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The Violinist Story

A man sat at a metro station in Washington DC and started to play
    the violin; it was a cold January morning. He played six Bach pieces
    for about 45 minutes. During that time, since it was rush hour, it
    was calculated that thousand   of people went through the station,
    most of them on their way to work.
   
   Three minutes went by and a middle aged man noticed there was
    musician playing. He slowed his pace and stopped for a few seconds
    and then hurried up to meet his schedule.
   
   A minute later, the violinist received his first dollar tip: a
    woman threw the money in the till and without stopping continued to
    walk.
   
   A few minutes later, someone leaned against the wall to listen to
    him, but the man looked at his watch and started to walk again.
    Clearly he was late for work.
   
   The one who paid the most attention was a 3 year old boy. His
    mother tagged him along, hurried but the kid stopped to look at the
    violinist. Finally the mother pushed hard and the child continued to
    walk turning his head all the time. This action was repeated by
    several other children. All the parents, without exception, forced
    them to move on.
   
   In the 45 minutes the musician played, only 6 people stopped and
    stayed for a while. About 20 gave him money but continued to walk
    their normal pace. He collected $32. When he finished playing and
    silence took over, no one noticed it. No one applauded, nor was
    there any recognition.
   
   No one knew this but the violinist was Joshua Bell, one of the best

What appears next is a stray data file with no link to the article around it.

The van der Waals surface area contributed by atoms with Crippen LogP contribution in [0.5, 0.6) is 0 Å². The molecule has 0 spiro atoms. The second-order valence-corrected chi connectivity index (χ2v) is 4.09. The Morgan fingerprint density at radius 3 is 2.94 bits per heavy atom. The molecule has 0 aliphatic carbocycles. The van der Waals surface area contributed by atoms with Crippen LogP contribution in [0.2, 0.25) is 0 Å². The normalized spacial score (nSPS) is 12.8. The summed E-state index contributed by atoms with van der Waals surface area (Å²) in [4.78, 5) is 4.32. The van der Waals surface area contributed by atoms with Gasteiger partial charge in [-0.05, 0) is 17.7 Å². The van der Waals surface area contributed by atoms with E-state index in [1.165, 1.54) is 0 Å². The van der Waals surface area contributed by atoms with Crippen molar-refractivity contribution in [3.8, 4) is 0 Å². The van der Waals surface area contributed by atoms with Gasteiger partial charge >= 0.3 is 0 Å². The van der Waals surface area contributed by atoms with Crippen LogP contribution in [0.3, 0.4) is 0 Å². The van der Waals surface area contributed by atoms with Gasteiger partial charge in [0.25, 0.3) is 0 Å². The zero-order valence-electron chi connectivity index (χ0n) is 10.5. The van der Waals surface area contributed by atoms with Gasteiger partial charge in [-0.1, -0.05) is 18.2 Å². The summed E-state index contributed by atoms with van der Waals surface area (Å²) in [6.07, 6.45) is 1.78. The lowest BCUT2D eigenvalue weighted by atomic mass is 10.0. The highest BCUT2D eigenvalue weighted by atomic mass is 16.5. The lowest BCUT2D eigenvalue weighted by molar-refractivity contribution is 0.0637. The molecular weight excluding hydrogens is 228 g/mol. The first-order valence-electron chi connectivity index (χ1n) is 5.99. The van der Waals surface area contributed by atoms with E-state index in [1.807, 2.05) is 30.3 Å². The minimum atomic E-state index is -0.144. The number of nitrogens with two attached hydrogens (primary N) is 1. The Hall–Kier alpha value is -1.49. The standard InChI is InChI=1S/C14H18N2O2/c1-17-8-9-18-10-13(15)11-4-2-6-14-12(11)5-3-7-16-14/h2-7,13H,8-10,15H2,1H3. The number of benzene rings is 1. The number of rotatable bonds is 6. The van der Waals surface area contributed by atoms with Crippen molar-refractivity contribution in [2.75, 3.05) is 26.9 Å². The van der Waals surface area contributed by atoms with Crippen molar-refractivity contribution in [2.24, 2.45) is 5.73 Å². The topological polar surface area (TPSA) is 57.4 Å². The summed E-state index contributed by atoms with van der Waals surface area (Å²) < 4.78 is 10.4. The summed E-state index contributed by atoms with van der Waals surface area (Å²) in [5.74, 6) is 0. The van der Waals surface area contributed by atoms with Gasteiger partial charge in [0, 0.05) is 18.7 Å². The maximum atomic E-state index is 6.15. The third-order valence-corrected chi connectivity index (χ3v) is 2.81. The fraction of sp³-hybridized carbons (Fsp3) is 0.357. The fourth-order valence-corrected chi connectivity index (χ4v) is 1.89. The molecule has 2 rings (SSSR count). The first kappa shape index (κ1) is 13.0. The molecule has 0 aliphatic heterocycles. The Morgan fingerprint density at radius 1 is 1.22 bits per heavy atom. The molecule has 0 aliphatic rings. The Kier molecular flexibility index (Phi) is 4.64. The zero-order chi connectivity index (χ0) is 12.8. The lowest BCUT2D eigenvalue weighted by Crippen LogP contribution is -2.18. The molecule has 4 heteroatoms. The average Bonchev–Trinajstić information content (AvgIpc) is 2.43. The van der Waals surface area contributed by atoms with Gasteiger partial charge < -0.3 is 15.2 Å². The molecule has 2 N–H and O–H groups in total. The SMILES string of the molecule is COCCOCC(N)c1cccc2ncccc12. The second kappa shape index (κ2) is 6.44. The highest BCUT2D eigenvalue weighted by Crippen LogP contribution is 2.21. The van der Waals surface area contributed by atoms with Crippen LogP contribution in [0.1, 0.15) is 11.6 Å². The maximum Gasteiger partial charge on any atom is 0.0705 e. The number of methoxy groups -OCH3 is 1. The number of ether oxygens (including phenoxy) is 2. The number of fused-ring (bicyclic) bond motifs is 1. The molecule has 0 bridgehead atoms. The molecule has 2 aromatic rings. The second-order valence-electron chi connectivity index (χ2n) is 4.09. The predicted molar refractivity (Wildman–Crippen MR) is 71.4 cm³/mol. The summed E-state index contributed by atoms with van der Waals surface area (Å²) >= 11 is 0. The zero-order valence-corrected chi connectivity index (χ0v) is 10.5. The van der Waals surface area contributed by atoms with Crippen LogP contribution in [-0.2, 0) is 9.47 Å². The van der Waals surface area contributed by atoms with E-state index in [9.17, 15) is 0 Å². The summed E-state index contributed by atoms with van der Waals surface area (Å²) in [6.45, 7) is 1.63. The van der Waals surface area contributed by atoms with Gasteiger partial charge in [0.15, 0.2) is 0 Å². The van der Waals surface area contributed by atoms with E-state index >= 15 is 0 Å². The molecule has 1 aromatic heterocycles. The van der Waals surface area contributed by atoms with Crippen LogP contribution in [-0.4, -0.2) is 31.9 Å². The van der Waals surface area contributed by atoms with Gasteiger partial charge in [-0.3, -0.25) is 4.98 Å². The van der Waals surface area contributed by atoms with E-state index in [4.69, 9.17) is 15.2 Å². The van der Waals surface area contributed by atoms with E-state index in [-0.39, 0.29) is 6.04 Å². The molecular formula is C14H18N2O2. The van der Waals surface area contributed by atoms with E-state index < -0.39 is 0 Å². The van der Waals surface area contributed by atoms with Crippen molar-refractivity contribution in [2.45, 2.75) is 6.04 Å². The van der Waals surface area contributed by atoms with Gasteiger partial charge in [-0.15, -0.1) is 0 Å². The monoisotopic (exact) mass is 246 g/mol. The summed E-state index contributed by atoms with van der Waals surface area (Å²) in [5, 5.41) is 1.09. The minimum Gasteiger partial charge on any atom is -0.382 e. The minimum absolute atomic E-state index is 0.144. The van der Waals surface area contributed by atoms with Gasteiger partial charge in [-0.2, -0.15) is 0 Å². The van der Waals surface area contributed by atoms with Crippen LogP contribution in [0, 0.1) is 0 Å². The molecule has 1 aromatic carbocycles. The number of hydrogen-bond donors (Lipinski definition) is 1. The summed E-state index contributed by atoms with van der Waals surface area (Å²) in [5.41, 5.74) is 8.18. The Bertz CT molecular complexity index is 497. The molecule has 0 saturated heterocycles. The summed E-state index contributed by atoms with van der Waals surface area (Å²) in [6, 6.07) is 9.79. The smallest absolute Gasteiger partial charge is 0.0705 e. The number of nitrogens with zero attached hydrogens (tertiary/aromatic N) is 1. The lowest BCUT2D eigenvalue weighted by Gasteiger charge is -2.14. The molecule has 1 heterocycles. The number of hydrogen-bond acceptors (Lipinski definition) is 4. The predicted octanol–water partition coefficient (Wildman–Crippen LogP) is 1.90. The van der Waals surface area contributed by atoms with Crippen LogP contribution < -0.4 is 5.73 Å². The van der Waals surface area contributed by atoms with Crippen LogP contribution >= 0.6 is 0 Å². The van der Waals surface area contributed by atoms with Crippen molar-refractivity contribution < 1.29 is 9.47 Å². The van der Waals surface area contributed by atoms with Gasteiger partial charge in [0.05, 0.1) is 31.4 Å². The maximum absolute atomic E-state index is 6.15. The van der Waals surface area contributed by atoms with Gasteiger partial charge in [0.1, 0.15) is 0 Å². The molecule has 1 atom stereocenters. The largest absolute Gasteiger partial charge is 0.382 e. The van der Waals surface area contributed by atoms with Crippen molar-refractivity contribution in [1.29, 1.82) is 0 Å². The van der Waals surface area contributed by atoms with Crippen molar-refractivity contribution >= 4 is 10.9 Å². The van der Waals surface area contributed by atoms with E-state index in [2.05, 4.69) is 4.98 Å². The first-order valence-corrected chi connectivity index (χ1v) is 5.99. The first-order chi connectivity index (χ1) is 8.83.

musicians in the world. He played one of the most intricate pieces
    ever written with a violin worth 3.5 million dollars.
   
   Two days before his playing in the subway, Joshua Bell sold out at
    a theater in Boston and the seats average $100.
   
   Joshua Bell playing incognito in the metro station was organized
    by the Washington Post as part of an social experiment about
    perception, taste and priorities of people. The outlines were: in a
    commonplace environment at an inappropriate hour: Do we perceive
    beauty? Do we stop to appreciate it? Do we recognize the talent in
    an unexpected context?*

   One of the possible conclusions from this experience could be:
   
    If we do not have a moment to stop and listen to one of the best
    musicians in the world playing the best music ever written, how many
    other things are we missing?

Happiness Motivates

A good article (Associated Press)-

Happiness is contagious, researchers find

 

When you’re smiling, the world really does smile with you.